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Analysis of 2016 Premium Changes in the Affordable Care Act’s Health Insurance Marketplaces

The chart and tables below present an updated analysis of changes in premiums for the lowest- and second-lowest cost silver Affordable Care Act (ACA) marketplace plans in major cities in 48 states and the District of Columbia, where we were able to find complete data on rates for all insurers. This page will be updated as complete rate information becomes available for more states. More background can be found in our earlier analysis of 2016 rates.

The Impact of the Coverage Gap for Adults in States not Expanding Medicaid by Race and Ethnicity

The Affordable Care Act (ACA) expansion of Medicaid to adults with incomes at or below 138% of the federal poverty level (FPL) effectively became a state option following the Supreme Court decision, creating a “coverage gap” for many poor uninsured adults in states that do not expand Medicaid. This brief examines the coverage gap by race and ethnicity.

The Coverage Gap: Uninsured Poor Adults in States that Do Not Expand Medicaid – An Update

In states that do not implement the Medicaid expansion under the Affordable Care Act (ACA), many adults will fall into a “coverage gap” of earning too much to qualify for Medicaid but not enough to qualify for Marketplace premium tax credits. Nationwide, over three million poor uninsured adults are in this situation. This brief presents estimates of the number of people in non-expansion states who could have been reached by Medicaid but instead fall into the coverage gap, describes who they are, and discusses the implications of them being left out of ACA coverage expansions.

Summary of HHS’s Proposed Rule on Nondiscrimination in Health Programs and Activities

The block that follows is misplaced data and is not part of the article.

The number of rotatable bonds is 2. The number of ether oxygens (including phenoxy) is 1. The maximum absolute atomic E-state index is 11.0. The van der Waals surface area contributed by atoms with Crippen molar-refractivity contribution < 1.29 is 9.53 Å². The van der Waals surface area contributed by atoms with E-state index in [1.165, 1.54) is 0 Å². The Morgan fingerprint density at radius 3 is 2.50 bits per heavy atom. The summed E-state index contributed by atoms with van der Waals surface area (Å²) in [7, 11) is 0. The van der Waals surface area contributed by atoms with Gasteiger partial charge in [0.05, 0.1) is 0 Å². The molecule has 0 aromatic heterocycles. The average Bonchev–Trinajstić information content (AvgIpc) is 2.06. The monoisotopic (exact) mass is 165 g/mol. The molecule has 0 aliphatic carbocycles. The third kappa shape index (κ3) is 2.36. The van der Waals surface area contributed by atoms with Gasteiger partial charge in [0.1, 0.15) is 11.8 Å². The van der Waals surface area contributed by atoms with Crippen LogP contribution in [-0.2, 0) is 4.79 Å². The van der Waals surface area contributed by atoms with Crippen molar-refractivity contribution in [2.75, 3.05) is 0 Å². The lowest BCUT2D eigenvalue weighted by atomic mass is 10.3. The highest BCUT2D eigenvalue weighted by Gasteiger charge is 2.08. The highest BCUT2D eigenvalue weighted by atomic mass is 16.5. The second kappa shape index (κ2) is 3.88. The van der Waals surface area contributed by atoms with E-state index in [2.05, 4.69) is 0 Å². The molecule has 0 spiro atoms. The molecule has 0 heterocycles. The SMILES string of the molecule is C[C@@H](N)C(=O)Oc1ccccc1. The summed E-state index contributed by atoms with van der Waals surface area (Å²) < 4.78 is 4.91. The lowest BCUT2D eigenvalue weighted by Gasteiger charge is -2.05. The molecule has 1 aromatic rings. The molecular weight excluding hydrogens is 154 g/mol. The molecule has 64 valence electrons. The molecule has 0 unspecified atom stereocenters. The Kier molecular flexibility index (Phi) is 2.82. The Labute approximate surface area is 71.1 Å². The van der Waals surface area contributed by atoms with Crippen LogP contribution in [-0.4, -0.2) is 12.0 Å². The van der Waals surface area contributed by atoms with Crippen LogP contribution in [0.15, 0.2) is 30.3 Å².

On September 8, 2015, the Department of Health and Human Services (HHS) proposed regulations to implement Section 1557 of the Affordable Care Act (ACA), which prohibits discrimination in health coverage and care based on race, color, national origin, age or disability, and, for the first time sex. This Issue Brief provides a technical summary of Section 1557 and the proposed rule and highlights new protections and provisions included in the law and rule . Notably, Section 1557 is the first federal civil rights law to prohibit discrimination on the basis of sex in health care. Moreover, the proposed rule extends the definition of sex discrimination to include discrimination on the basis of gender identity (but does not explicitly include sexual orientation). In addition, the proposed rule establishes regulations related to the provision of language assistance services based on long-standing HHS policy guidance. This brief does not assess the implications of the proposed rule.

Medicaid in a Time of Growth and Change: Findings from the Annual Kaiser 50-State Medicaid Budget Survey at a Forum with the National Association of Medicaid Directors

The Kaiser Family Foundation’s Commission on Medicaid and the Uninsured (KCMU) released its 15th annual 50-state Medicaid budget survey for state fiscal years 2015 and 2016. Kaiser and the National Association of Medicaid Directors (NAMD) held a joint briefing to discuss key findings and highlight trends in enrollment and spending as well as policy changes in Medicaid programs around the country.

JAMA Forum: Why the Ruckus Over the Cadillac Plan Tax?

Larry Levitt’s October 2015 post explains the terms of the much-debated Cadillac plan tax, how it is designed to reduce health costs, and how it could end up shifting more costs to workers.

New Estimates of Eligibility for ACA Coverage among the Uninsured

Under the Affordable Care Act, as of 2014, Medicaid coverage is extended to low-income adults in states that have opted to expand eligibility, and tax credits are available for middle-income people who purchase coverage through a health insurance Marketplace. Millions of people have enrolled in these new coverage options, but millions of others are still uninsured. This analysis provides national and state-by-state estimates of eligibility for ACA coverage options among those who remained uninsured. It is based on Kaiser Family Foundation analysis of the 2015 Current Population Survey, combined with other data sources.